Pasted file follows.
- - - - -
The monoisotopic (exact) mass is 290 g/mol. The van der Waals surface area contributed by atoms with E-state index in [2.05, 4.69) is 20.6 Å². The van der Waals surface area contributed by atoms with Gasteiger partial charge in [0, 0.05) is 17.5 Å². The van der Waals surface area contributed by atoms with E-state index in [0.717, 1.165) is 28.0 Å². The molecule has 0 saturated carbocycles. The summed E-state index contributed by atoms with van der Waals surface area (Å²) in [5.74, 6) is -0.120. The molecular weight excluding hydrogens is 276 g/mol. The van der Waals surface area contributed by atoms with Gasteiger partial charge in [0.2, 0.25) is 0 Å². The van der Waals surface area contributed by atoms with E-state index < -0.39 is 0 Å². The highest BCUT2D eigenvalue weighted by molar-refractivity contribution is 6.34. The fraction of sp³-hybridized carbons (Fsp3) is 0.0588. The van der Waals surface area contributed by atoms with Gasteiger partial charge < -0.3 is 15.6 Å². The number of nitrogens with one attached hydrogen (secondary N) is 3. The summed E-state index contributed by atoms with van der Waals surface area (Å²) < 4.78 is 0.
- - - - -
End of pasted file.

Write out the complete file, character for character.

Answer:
The monoisotopic (exact) mass is 290 g/mol. The van der Waals surface area contributed by atoms with E-state index in [2.05, 4.69) is 20.6 Å². The van der Waals surface area contributed by atoms with Gasteiger partial charge in [0, 0.05) is 17.5 Å². The van der Waals surface area contributed by atoms with E-state index in [0.717, 1.165) is 28.0 Å². The molecule has 0 saturated carbocycles. The summed E-state index contributed by atoms with van der Waals surface area (Å²) in [5.74, 6) is -0.120. The molecular weight excluding hydrogens is 276 g/mol. The van der Waals surface area contributed by atoms with Gasteiger partial charge in [0.2, 0.25) is 0 Å². The van der Waals surface area contributed by atoms with E-state index < -0.39 is 0 Å². The highest BCUT2D eigenvalue weighted by molar-refractivity contribution is 6.34. The fraction of sp³-hybridized carbons (Fsp3) is 0.0588. The van der Waals surface area contributed by atoms with Gasteiger partial charge < -0.3 is 15.6 Å². The number of nitrogens with one attached hydrogen (secondary N) is 3. The summed E-state index contributed by atoms with van der Waals surface area (Å²) < 4.78 is 0.